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The First World War

WW1 soldier on Tuddenham GreenThe Bury Free Press of September 12th. 1914, reported that the residents of Tuddenham had passed a resolution to be ' ready to do all that Lord Kitchener asks' and 'welcomed organized military training for all peopleBury Free Press, (J549/7 S.R.O.B.).

A month earlier Reservist Harry Scott of the King's Own Rifles had already left for duty. At 29 years of age he left his 26 year old wife Nellie and two young children living at Charity Farm. Away for the duration of the war Harry returned by train to Higham station and walked home to Tuddenham. A farm labourer working in the fields noticed him and ran to the farm calling, ' Nellie, Nellie, there's a soldier come over the hill '. Nellie left the stone slabs of the kitchen floor half scrubbed, put her hair up into a bun and ran to meet him, then, in her own words, they 'shook hands'.

During World War 1 the soldiers hired the village school for five shillings a night to hold military dances. Fifty troopers of the Royal Garrison Artillery were billeted in the school overnight on November 8th. 1915 and the rector authorized its closure due to the 'foul atmosphere'School Log Book, (ADB 539/1/2 S.R.O.B.).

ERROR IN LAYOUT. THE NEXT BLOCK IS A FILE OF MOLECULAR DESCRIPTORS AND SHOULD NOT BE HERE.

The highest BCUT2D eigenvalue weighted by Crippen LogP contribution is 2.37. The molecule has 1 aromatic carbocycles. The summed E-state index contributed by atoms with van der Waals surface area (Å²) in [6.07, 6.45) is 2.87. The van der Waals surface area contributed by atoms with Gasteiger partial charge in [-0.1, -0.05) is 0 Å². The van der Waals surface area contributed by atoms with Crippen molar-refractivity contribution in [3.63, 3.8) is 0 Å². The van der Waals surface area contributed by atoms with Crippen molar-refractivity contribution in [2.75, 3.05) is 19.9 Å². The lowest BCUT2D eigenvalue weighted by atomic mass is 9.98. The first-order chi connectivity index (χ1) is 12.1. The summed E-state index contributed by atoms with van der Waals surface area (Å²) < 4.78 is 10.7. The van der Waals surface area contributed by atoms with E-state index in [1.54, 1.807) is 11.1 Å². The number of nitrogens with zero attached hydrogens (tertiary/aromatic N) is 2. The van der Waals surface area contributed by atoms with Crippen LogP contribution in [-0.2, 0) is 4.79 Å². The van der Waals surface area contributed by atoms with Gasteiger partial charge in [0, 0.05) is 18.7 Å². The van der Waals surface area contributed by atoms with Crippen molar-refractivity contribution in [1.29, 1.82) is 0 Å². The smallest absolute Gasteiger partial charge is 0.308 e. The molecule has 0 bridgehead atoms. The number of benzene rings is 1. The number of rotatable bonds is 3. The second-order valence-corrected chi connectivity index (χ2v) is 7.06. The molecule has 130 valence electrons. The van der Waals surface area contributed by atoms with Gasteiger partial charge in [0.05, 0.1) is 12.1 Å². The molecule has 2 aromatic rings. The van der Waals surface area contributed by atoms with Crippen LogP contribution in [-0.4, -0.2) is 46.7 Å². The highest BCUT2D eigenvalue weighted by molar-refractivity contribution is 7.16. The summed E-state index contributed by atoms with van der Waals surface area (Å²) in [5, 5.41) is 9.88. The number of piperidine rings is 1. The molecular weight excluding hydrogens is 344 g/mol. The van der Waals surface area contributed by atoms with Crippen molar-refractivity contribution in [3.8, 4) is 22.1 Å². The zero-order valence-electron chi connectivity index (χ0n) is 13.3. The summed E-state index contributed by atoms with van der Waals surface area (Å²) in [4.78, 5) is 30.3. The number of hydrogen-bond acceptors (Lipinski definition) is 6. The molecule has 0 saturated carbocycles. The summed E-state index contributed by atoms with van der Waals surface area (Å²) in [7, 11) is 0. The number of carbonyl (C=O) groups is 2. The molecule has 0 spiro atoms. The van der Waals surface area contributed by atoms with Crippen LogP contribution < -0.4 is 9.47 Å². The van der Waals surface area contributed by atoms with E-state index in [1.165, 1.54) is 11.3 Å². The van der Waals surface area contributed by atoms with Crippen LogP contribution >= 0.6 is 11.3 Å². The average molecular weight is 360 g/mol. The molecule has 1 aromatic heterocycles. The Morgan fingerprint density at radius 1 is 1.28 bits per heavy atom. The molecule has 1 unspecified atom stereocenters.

The headmaster, George French-Matthews kept a school log book and recorded Zeppelin raids over the village. One raid on February 1st. 1916 that 'badly shook the village houses' dropped 60 bombs in the area and lasted from 7.25 p.m. until 9.40.p.mIbid..

three soldiers by the village pump (courtesy Heather Harris) Among at least five men from the village who died in 1917 on the 'poppy fields of Flanders' was Spencer George Grimwood, whose headstone in the village churchyard is still tended by the War Graves Commission.Spencer died from his wounds in a military hospital in London and his coffin, draped with the Union Jack, was conveyed to Tuddenham from Mildenhall railway station in a glass panelled hearse.

Lance Corporal Henry Nunn died of pneumonia after three months in the trenches. He was clerk in the estate offices of Mr. A.B.H. Goldschmidt of Cavenham and Mr. Leopold Davies of Herringswell.

Sgt. Edward Hollock Smith married Ada Woollard from Nod's Hall on September 26th. 1915 just prior to him being sent to France. He was killed in action on July 13th. 1917 and was awarded the Military Medal which was presented to his widow during a ceremony at MildenhallBury Free Press, (J555/2 S.R.O.B.).

Of the eighty men mentioned on the Roll of Honour posted in the village church nine lost their lives. Among the men that went to 'do their duty' were the village shoemaker, postman, coalman, baker, blacksmith, builder and many agricultural workers. The population of the village in 1911 was 318 illustrating the fact that one quarter of the village served away from home during the First World War.

2000 Susan Cook

A Forest Heath District Council (Suffolk) Project supported by the Heritage Lottery Fund as part of the Millennium Festival 2000 Designed by ArtAtac